When you hear the word ‘fitness‘, what image comes to mind? Chances are it’s someone with a super-svelte figure, thighs that don’t move an inch while running, and a six-pack you could grate a Cherry Ripe on.
Some people do fit into that super-muscly/toned mould. However, it’s easy to forget this isn’t the only form a fit, healthy, happy body can take, and we often cling to the idea that a gym membership and good diet will magically “transform” our bodies in ways that aren’t actually possible.
Molly Galbraith, co-founder of fitness website Girls Gone Strong, understands this all too well. But in 2016, for the first time in as long as she can remember, she’s not making any big resolutions to change the way her body looks.
“This is my body. This not a before picture. This is not an after picture. This just happens to be what my body looks like on a random Tuesday in December of 2015 — it’s a LIFE picture,” Galbraith captioned the photo above, which she posted on Facebook on January 2. It now has almost 100,000 likes, 15,000 shares and 7000+ comments.
The strength and conditioning coach reflected on how freeing it’s been to learn to accept and love her body with all its complexities.
Watch: Meghan Ramsay discusses the effects of low self-esteem. (Post continues after video.)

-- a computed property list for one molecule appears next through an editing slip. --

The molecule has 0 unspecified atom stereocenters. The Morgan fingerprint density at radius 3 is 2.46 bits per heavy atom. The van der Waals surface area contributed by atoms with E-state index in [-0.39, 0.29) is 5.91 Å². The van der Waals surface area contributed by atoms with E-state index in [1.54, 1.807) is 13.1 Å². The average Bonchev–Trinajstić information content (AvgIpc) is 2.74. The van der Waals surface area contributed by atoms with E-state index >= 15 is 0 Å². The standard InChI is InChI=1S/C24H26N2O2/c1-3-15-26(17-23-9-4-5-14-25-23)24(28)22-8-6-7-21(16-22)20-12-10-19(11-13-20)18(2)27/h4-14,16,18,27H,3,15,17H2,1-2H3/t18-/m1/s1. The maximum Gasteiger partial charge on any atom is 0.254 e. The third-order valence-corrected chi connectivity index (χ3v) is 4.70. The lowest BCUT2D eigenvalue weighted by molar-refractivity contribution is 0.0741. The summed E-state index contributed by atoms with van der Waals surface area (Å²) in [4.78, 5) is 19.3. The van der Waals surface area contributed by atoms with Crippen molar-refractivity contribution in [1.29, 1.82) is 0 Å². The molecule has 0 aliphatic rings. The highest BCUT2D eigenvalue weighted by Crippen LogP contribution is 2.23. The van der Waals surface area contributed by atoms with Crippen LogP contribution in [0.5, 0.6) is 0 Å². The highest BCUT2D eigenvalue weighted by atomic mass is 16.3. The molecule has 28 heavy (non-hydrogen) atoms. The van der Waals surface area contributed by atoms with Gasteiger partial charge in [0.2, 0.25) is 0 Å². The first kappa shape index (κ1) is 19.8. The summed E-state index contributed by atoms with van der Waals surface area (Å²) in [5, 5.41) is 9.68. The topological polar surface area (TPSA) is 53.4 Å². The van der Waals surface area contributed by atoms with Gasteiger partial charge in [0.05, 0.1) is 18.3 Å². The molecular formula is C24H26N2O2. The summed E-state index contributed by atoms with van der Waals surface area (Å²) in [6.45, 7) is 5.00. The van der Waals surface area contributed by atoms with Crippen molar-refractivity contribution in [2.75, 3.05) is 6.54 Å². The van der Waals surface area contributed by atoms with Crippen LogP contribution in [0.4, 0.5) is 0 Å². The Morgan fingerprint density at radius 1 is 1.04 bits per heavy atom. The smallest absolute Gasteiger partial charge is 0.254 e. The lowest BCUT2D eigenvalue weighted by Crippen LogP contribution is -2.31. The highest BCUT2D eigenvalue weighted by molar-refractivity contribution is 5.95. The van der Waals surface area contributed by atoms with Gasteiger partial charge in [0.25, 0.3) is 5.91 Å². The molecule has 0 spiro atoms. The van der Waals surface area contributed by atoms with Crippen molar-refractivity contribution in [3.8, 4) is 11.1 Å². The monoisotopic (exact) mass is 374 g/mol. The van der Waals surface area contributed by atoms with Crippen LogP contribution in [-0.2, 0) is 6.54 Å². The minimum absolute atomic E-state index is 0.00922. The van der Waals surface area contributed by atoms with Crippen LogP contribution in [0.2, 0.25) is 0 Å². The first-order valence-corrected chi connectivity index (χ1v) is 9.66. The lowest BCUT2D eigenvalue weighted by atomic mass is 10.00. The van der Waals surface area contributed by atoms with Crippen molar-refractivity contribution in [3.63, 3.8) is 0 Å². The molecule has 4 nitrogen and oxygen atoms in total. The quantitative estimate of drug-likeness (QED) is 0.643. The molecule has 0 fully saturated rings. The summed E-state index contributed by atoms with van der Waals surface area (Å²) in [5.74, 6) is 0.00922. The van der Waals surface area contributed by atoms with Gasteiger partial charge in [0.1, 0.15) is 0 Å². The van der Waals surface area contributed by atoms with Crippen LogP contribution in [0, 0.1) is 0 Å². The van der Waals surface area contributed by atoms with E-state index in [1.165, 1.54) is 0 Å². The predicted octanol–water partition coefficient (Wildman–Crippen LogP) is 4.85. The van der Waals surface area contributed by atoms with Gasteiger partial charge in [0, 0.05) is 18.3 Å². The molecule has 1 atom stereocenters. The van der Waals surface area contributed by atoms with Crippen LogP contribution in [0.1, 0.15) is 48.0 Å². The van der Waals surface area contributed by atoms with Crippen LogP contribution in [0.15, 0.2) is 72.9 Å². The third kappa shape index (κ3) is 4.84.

“This is a body that loves protein and vegetables and queso and ice cream. This is a body that loves bent presses and pull-ups and deadlifts and sleep. This is a body that has been abused with fast food and late nights and stress,” she writes.
“This is a body that has been pushed to the brink of leanness in figure competitions and maximum strength in powerlifting meets. This is a body that begged for mercy when it was diagnosed with Hashimoto’s and PCOS.”
There’s probably not a woman alive who hasn’t felt insecure or unhappy about the appearance of her body at some stage of her life. For Galbraith, however, being a personal trainer adds a whole other level of scrutiny.
There seems to be an attitude that PTs should look a certain way — impeccably trim, taut, toned — and if they don't, they're subject to criticism.